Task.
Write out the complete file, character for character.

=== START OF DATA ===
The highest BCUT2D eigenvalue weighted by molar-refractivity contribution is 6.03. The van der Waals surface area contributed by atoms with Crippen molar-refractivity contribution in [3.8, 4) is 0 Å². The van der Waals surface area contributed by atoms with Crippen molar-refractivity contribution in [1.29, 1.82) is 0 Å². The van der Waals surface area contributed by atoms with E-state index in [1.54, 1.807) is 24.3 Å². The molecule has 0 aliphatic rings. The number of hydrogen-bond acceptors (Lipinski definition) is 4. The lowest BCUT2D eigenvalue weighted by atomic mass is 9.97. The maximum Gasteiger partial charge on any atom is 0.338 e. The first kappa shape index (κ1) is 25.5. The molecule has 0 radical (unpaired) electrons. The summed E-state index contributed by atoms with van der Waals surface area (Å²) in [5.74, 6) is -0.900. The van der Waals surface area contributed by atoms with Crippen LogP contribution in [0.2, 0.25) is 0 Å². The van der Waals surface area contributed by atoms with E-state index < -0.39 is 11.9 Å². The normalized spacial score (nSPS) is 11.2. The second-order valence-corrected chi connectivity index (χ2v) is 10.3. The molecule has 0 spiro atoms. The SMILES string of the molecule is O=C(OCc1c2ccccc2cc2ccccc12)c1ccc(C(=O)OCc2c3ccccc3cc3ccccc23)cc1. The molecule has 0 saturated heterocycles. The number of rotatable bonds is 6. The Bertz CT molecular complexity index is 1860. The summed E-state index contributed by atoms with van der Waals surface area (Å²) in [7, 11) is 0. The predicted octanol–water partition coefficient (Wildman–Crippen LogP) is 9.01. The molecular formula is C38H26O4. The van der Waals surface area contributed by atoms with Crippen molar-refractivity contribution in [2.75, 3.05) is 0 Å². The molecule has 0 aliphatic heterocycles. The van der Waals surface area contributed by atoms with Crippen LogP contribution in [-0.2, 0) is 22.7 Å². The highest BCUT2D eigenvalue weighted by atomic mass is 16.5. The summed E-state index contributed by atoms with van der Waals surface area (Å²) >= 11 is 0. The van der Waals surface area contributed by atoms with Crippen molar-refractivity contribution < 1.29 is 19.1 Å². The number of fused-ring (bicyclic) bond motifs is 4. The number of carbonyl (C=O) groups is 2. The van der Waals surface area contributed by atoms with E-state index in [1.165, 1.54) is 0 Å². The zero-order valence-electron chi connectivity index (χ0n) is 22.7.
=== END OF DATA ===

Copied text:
The highest BCUT2D eigenvalue weighted by molar-refractivity contribution is 6.03. The van der Waals surface area contributed by atoms with Crippen molar-refractivity contribution in [3.8, 4) is 0 Å². The van der Waals surface area contributed by atoms with Crippen molar-refractivity contribution in [1.29, 1.82) is 0 Å². The van der Waals surface area contributed by atoms with E-state index in [1.54, 1.807) is 24.3 Å². The molecule has 0 aliphatic rings. The number of hydrogen-bond acceptors (Lipinski definition) is 4. The lowest BCUT2D eigenvalue weighted by atomic mass is 9.97. The maximum Gasteiger partial charge on any atom is 0.338 e. The first kappa shape index (κ1) is 25.5. The molecule has 0 radical (unpaired) electrons. The summed E-state index contributed by atoms with van der Waals surface area (Å²) in [5.74, 6) is -0.900. The van der Waals surface area contributed by atoms with Crippen LogP contribution in [0.2, 0.25) is 0 Å². The van der Waals surface area contributed by atoms with E-state index < -0.39 is 11.9 Å². The normalized spacial score (nSPS) is 11.2. The second-order valence-corrected chi connectivity index (χ2v) is 10.3. The molecule has 0 spiro atoms. The SMILES string of the molecule is O=C(OCc1c2ccccc2cc2ccccc12)c1ccc(C(=O)OCc2c3ccccc3cc3ccccc23)cc1. The molecule has 0 saturated heterocycles. The number of rotatable bonds is 6. The Bertz CT molecular complexity index is 1860. The summed E-state index contributed by atoms with van der Waals surface area (Å²) in [7, 11) is 0. The predicted octanol–water partition coefficient (Wildman–Crippen LogP) is 9.01. The molecular formula is C38H26O4. The van der Waals surface area contributed by atoms with Crippen molar-refractivity contribution in [2.75, 3.05) is 0 Å². The molecule has 0 aliphatic heterocycles. The van der Waals surface area contributed by atoms with Crippen LogP contribution in [-0.2, 0) is 22.7 Å². The highest BCUT2D eigenvalue weighted by atomic mass is 16.5. The summed E-state index contributed by atoms with van der Waals surface area (Å²) >= 11 is 0. The van der Waals surface area contributed by atoms with Crippen molar-refractivity contribution < 1.29 is 19.1 Å². The number of fused-ring (bicyclic) bond motifs is 4. The number of carbonyl (C=O) groups is 2. The van der Waals surface area contributed by atoms with E-state index in [1.165, 1.54) is 0 Å². The zero-order valence-electron chi connectivity index (χ0n) is 22.7.